So with your example, if BJJ was a focus of my school, if I was writing a bio it would be something like "I have 10 years training in Tae-Kwon-Do. I also trained for 5 years in it's korean grappling counter-part, Hapkido and have spent the last 3 years devoting myself to brazilian jiujitsu." This lets people see your training, gives you the option to expand on lesser-known arts rather than just a listing someone might not understand, and gives you the chance to specify what training is recent (I've seen people list 2nd dan in judo when they haven't done judo in 20 years, and no context that their main current art is their 2nd dan in karate).
 
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That said, to newcomers they're not going to know that, so they might be impressed with rank, and if you have a high-enough rank that can be stated as a X dan or a master, it's probably worth putting it in. My personal recommendation, from a marketing standpoint, is to either put the rank with number of years in parenthesis (ie: 3rd Dan TKD (10 years), Purple Belt BJJ (3 years), etc.), or do whichever one seems more impressive, but stay consistent.
To play devil's advocate, the issue I have with this approach is, let's say I do the following:
  • 3rd Dan Taekwondo (13 years)
  • 1st Dan Hapkido (8 years)
  • Purple Belt BJJ (7 years)
Someone who isn't familiar with BJJ might see that and think I suck at BJJ, because purple belt is a very beginner belt in TKD, and it took me 7 years to get there!

Hmm...maybe rank in the one the school teaches, and years in everything else? For example, if I were to use the above:
  • 3rd Dan Taekwondo
  • 8 years Hapkido
  • 7 years BJJ
Or some combination thereof.

(Edit: this is obviously a hypothetical if I do 6.8 more years of BJJ and get a purple belt during that time)
 

Jimmythebull

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My personal recommendation, from a marketing standpoint,
thread related this is & always has been my point. It織s only marketing & money.
Hell, even in the same school I've seen much more proficient 'high ranking' (low-kyu) colored belts be more proficient than their 1st dan peers. So personally I put more stock in time training than I do in rank.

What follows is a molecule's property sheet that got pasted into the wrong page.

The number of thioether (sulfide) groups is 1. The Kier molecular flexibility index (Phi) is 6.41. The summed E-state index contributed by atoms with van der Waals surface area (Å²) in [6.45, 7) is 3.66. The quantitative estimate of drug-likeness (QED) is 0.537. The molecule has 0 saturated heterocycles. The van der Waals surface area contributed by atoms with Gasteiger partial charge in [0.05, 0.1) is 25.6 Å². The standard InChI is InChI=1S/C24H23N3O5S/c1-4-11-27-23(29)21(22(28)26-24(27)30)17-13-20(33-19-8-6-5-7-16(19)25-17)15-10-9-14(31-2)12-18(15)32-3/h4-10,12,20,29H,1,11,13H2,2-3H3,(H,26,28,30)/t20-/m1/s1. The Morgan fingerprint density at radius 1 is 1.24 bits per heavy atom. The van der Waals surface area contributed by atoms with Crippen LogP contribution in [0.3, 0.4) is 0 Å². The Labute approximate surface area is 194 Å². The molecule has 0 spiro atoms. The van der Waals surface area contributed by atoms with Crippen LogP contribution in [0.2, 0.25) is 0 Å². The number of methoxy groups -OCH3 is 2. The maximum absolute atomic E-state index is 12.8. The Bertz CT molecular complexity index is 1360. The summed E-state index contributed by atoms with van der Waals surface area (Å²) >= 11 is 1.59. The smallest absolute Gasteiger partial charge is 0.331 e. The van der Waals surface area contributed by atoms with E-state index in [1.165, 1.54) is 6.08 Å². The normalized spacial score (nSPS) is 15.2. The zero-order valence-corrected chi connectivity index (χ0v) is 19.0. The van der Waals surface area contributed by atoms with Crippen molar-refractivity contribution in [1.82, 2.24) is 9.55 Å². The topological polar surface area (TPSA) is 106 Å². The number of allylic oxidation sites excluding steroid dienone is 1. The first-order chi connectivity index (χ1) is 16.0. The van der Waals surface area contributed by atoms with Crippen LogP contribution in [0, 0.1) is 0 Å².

so should a kyu grade know more than a 3rd dan? who writes a resume that he is a teacher & given the OP wants to open a school?
"this might hurt my resume"
At that point, it would be my resume doing the talking.
actions speak more than words. If you can do it OK but if you can織t then people will soon know.
 

Monkey Turned Wolf

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To play devil's advocate, the issue I have with this approach is, let's say I do the following:
  • 3rd Dan Taekwondo (13 years)
  • 1st Dan Hapkido (8 years)
  • Purple Belt BJJ (7 years)
Someone who isn't familiar with BJJ might see that and think I suck at BJJ, because purple belt is a very beginner belt in TKD, and it took me 7 years to get there!

Hmm...maybe rank in the one the school teaches, and years in everything else? For example, if I were to use the above:
  • 3rd Dan Taekwondo
  • 8 years Hapkido
  • 7 years BJJ
Or some combination thereof.

(Edit: this is obviously a hypothetical if I do 6.8 more years of BJJ and get a purple belt during that time)
I've seen that last one a few times. Where people list a combo of rank and experience. I personally am fine with it, and understand it, I just worry personally that it reads as me being inconsistent to prospective students. In their minds, if you can't remember to keep something like that consistent, how organized can you be about everything else?
 
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I've seen that last one a few times. Where people list a combo of rank and experience. I personally am fine with it, and understand it, I just worry personally that it reads as me being inconsistent to prospective students. In their minds, if you can't remember to keep something like that consistent, how organized can you be about everything else?
There just doesn't seem to be a good answer, does there? (If all of the arts got together and said "We will all have black belts and it will take this many years in all of our arts it would be different).
 

Monkey Turned Wolf

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so should a kyu grade know more than a 3rd dan? who writes a resume that he is a teacher & given the OP wants to open a school?
Not sure what your question is here. I referenced a kyu grade knowing more than a 1st dan, as an example of disparity. I would be concerned if a kyu knew more than a 3rd dan of the same school, unless that kyu had experience in other similar martial arts that make up for the difference in rank.